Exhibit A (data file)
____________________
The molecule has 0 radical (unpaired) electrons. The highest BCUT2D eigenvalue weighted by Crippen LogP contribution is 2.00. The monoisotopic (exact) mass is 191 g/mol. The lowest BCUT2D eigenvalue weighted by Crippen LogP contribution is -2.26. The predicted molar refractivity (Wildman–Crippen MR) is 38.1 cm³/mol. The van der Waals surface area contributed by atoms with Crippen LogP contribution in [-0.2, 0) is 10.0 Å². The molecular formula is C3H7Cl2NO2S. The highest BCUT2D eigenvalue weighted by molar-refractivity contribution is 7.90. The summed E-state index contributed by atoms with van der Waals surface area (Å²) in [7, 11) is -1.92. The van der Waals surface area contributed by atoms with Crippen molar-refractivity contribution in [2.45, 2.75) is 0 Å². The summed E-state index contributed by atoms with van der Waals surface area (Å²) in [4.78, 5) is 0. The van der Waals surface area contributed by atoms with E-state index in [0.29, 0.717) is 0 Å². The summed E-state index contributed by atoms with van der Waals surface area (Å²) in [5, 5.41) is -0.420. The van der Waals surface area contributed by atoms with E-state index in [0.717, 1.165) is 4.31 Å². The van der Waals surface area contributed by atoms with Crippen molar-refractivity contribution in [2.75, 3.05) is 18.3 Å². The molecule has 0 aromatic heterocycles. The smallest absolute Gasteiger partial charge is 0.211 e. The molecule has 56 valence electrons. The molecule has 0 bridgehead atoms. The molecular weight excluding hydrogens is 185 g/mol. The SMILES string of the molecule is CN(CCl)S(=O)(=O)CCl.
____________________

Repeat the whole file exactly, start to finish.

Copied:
The molecule has 0 radical (unpaired) electrons. The highest BCUT2D eigenvalue weighted by Crippen LogP contribution is 2.00. The monoisotopic (exact) mass is 191 g/mol. The lowest BCUT2D eigenvalue weighted by Crippen LogP contribution is -2.26. The predicted molar refractivity (Wildman–Crippen MR) is 38.1 cm³/mol. The van der Waals surface area contributed by atoms with Crippen LogP contribution in [-0.2, 0) is 10.0 Å². The molecular formula is C3H7Cl2NO2S. The highest BCUT2D eigenvalue weighted by molar-refractivity contribution is 7.90. The summed E-state index contributed by atoms with van der Waals surface area (Å²) in [7, 11) is -1.92. The van der Waals surface area contributed by atoms with Crippen molar-refractivity contribution in [2.45, 2.75) is 0 Å². The summed E-state index contributed by atoms with van der Waals surface area (Å²) in [4.78, 5) is 0. The van der Waals surface area contributed by atoms with E-state index in [0.29, 0.717) is 0 Å². The summed E-state index contributed by atoms with van der Waals surface area (Å²) in [5, 5.41) is -0.420. The van der Waals surface area contributed by atoms with E-state index in [0.717, 1.165) is 4.31 Å². The van der Waals surface area contributed by atoms with Crippen molar-refractivity contribution in [2.75, 3.05) is 18.3 Å². The molecule has 0 aromatic heterocycles. The smallest absolute Gasteiger partial charge is 0.211 e. The molecule has 56 valence electrons. The molecule has 0 bridgehead atoms. The molecular weight excluding hydrogens is 185 g/mol. The SMILES string of the molecule is CN(CCl)S(=O)(=O)CCl.